Narratives of adventure, intimacy, conformity, and rejection: Narrative inquiry as a new theoretical approach to understanding how female student athletes 'do' sport-related drinking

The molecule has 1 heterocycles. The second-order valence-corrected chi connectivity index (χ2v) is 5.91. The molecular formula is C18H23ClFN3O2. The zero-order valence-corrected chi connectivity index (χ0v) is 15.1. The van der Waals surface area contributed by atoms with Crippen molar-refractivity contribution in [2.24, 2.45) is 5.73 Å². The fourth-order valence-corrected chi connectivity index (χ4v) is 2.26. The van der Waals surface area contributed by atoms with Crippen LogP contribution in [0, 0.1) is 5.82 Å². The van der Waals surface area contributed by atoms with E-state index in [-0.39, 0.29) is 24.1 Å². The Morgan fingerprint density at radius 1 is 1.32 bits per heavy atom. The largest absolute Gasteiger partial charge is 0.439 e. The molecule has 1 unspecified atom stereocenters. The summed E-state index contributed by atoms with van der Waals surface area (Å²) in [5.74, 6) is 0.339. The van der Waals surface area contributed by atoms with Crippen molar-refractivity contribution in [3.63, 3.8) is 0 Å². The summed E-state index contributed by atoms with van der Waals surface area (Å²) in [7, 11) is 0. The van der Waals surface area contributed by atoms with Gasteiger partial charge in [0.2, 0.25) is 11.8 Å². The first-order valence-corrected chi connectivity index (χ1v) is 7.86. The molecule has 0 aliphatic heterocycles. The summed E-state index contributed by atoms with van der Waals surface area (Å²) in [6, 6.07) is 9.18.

In this paper we offer narrative inquiry as a theoretical approach to understanding how women student athletes ‘do’ sport-related drinking. 11 women student athletes took part in individual face-to-face interviews each approximately one hour in duration. Data were analysed via structural and thematic narrative analysis to identify public and private narratives, narrative tensions and narrative silences. Findings are presented in the form of analytical abstraction (Story analyst) and creative non-fiction (Storyteller) to both discuss and show theoretical understandings. Two public narratives, ‘Drinking adventures’ and ‘We are family,’ were identified as meta narratives via which women student athletes learn how to ‘do’ drinking. However, three private, counter narratives, ‘Fresher do this,’ ‘Know your limits,’ and ‘The Ghost story,’ revealed narrative tensions and contradictions. These findings provide new insights into the nuances, complexities, and power dynamics surrounding women student athletes’ drinking practices and can be used to inform more specifically tailored health interventions.